Cult Movie: 1970s favourite The Legend Of The Witches has a cult following

Legend of the Witches is a visual exploration into the origins of witchcraft in the UK
Ralph McLean

The Legend of The Witches

FOR something that appeared to be aimed squarely at the dirty raincoat brigade when it was released in 1970 The Legend Of The Witches has developed a seriously impressive cult reputation in recent years.

A brand new Blu-ray release from the BFI, the latest in their ineffably brilliant Flipside imprint that continues to shine a light on the dustiest corners of British cinema history, looks set to further enhance that standing although the film itself is a tad flaccid.

When it first controversially appeared on cinema screens at the fag end of the so called swinging 60s it came with its X certificate brazenly emblazoned on all its publicity material.

“Their secret rituals exposed!” boasted the poster proudly and with Films In London suggesting that it had “more exposed flesh and genitalia per square foot than virtually anything in the sex film genre” it’s reasonable to assume that those looking for a little titillation with their cinematic experience must have been rubbing their sweaty little mitts together with glee.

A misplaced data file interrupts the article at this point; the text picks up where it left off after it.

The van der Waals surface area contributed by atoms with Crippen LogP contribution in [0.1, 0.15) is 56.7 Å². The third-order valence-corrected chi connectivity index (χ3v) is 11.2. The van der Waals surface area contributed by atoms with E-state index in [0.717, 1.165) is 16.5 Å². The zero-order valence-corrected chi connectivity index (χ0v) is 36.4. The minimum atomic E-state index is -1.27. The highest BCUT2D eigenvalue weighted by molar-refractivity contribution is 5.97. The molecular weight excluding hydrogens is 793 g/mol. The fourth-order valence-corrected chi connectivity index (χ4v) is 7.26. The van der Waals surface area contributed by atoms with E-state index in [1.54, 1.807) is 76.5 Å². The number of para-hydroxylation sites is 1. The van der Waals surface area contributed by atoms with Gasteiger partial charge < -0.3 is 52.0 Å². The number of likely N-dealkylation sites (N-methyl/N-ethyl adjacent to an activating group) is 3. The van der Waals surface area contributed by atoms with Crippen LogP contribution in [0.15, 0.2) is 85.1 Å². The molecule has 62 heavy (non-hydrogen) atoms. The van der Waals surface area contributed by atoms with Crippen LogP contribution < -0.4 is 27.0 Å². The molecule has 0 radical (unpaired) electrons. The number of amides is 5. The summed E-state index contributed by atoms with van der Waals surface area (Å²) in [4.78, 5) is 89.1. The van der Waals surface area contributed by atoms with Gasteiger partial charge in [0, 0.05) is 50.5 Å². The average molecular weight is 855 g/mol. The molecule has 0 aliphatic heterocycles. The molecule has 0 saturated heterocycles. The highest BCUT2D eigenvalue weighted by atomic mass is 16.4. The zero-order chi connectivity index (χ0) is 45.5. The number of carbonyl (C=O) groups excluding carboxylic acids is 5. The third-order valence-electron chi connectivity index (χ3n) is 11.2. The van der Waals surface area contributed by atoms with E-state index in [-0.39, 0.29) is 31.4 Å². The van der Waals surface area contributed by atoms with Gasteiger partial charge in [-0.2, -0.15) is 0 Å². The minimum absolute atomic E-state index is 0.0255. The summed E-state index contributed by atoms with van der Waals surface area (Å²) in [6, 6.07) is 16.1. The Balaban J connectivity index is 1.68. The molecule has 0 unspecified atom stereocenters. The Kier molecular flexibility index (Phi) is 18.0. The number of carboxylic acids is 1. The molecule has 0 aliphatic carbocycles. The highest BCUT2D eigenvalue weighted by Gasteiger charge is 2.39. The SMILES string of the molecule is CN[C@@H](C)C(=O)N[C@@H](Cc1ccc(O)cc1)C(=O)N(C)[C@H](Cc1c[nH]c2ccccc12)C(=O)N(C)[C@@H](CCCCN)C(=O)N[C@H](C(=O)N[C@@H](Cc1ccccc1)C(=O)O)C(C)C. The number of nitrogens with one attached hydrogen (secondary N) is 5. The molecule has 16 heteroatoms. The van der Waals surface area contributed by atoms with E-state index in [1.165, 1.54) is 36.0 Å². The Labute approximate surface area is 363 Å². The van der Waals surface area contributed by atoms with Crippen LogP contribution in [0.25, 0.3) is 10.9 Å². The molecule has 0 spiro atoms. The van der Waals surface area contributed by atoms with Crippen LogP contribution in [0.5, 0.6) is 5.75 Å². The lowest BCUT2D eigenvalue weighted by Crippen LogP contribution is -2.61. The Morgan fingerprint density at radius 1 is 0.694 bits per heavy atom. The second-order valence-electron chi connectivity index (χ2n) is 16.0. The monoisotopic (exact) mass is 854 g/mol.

Watching it today, in all its cold monochrome starkness, it’s easy to see how disappointed those salivating cinema goers must have been when they finally saw it.

Despite the endless nudity there’s nothing genuinely “sexy” about Malcolm Leigh’s documentary at all.

In reality it’s a dry and rather serious minded study of witchcraft in Britain and while the nipple count may be high the thrill quota is decidedly low. It also features self titled “King of the witches” Alex Sanders, more of whom we’ll hear in a moment.

There’s an odd, mesmerising beauty to some of the location filming here and a propulsive soundtrack that builds up a mood of eeriness at times but it’s impossible to shake the feeling that the whole thing is really just an excuse for a casting room of nubile beauties to get naked for the camera while the film makers pretend to explore the wonderful world of Wicca.

Much more honest about its motivations is the second offering in this weird BFI double bill. Secret Rites, from 1971, is a straight ahead slice of garish sexploitation. Shot in colour it runs to a skimpy 48 minutes in length but manages to cram more de-clothed models, and the always publicity hungry Alex Sanders again, into its minimal plot about witchy goings on in 70s Notting Hill. Cheap and cheerful it offers a sleazier take on similar subjects and together with all the tasty extras that the Flipside team have added it makes for an attractive, if offbeat, little package.

Of course both films have more than their fair share of yawn inducing sequences. The monotone voice over in Witches has all the sonic appeal of a particularly bored supermarket attendant reading out this week’s special offers and much of the supposedly saucy moments of nudity in Secrets are shot with the kind of detached disinterest that suggests the film makers may well have locked of their cameras and nipped out for a smoke while the participants wobbled their Wicca bits.

Witchy wonder doesn't come much weirder though.

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